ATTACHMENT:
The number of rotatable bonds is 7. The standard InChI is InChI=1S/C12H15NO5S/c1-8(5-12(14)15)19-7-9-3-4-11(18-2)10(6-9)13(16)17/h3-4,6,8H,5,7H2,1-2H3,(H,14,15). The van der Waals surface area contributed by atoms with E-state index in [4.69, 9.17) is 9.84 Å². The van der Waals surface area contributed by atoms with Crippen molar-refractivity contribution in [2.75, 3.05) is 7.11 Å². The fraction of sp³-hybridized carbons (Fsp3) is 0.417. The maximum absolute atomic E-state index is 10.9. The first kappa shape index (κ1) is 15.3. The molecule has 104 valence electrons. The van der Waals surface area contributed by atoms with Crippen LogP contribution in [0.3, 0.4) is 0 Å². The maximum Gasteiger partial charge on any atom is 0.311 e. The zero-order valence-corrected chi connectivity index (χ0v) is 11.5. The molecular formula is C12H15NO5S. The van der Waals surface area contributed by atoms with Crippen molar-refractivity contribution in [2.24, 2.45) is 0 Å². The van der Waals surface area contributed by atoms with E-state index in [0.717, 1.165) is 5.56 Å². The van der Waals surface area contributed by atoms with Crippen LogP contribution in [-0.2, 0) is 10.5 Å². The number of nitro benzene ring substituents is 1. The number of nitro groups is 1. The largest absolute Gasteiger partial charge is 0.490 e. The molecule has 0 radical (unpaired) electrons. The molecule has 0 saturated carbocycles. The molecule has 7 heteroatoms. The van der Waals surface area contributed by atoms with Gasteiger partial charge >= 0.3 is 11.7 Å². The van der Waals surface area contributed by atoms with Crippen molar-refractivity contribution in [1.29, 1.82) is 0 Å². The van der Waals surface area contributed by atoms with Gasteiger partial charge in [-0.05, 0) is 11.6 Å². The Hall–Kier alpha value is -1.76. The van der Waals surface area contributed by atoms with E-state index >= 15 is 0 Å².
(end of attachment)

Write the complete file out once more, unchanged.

The number of rotatable bonds is 7. The standard InChI is InChI=1S/C12H15NO5S/c1-8(5-12(14)15)19-7-9-3-4-11(18-2)10(6-9)13(16)17/h3-4,6,8H,5,7H2,1-2H3,(H,14,15). The van der Waals surface area contributed by atoms with E-state index in [4.69, 9.17) is 9.84 Å². The van der Waals surface area contributed by atoms with Crippen molar-refractivity contribution in [2.75, 3.05) is 7.11 Å². The fraction of sp³-hybridized carbons (Fsp3) is 0.417. The maximum absolute atomic E-state index is 10.9. The first kappa shape index (κ1) is 15.3. The molecule has 104 valence electrons. The van der Waals surface area contributed by atoms with Crippen LogP contribution in [0.3, 0.4) is 0 Å². The maximum Gasteiger partial charge on any atom is 0.311 e. The zero-order valence-corrected chi connectivity index (χ0v) is 11.5. The molecular formula is C12H15NO5S. The van der Waals surface area contributed by atoms with Crippen molar-refractivity contribution in [2.24, 2.45) is 0 Å². The van der Waals surface area contributed by atoms with E-state index in [0.717, 1.165) is 5.56 Å². The van der Waals surface area contributed by atoms with Crippen LogP contribution in [-0.2, 0) is 10.5 Å². The number of nitro benzene ring substituents is 1. The number of nitro groups is 1. The largest absolute Gasteiger partial charge is 0.490 e. The molecule has 0 radical (unpaired) electrons. The molecule has 0 saturated carbocycles. The molecule has 7 heteroatoms. The van der Waals surface area contributed by atoms with Gasteiger partial charge >= 0.3 is 11.7 Å². The van der Waals surface area contributed by atoms with Crippen molar-refractivity contribution in [1.29, 1.82) is 0 Å². The van der Waals surface area contributed by atoms with Gasteiger partial charge in [-0.05, 0) is 11.6 Å². The Hall–Kier alpha value is -1.76. The van der Waals surface area contributed by atoms with E-state index >= 15 is 0 Å².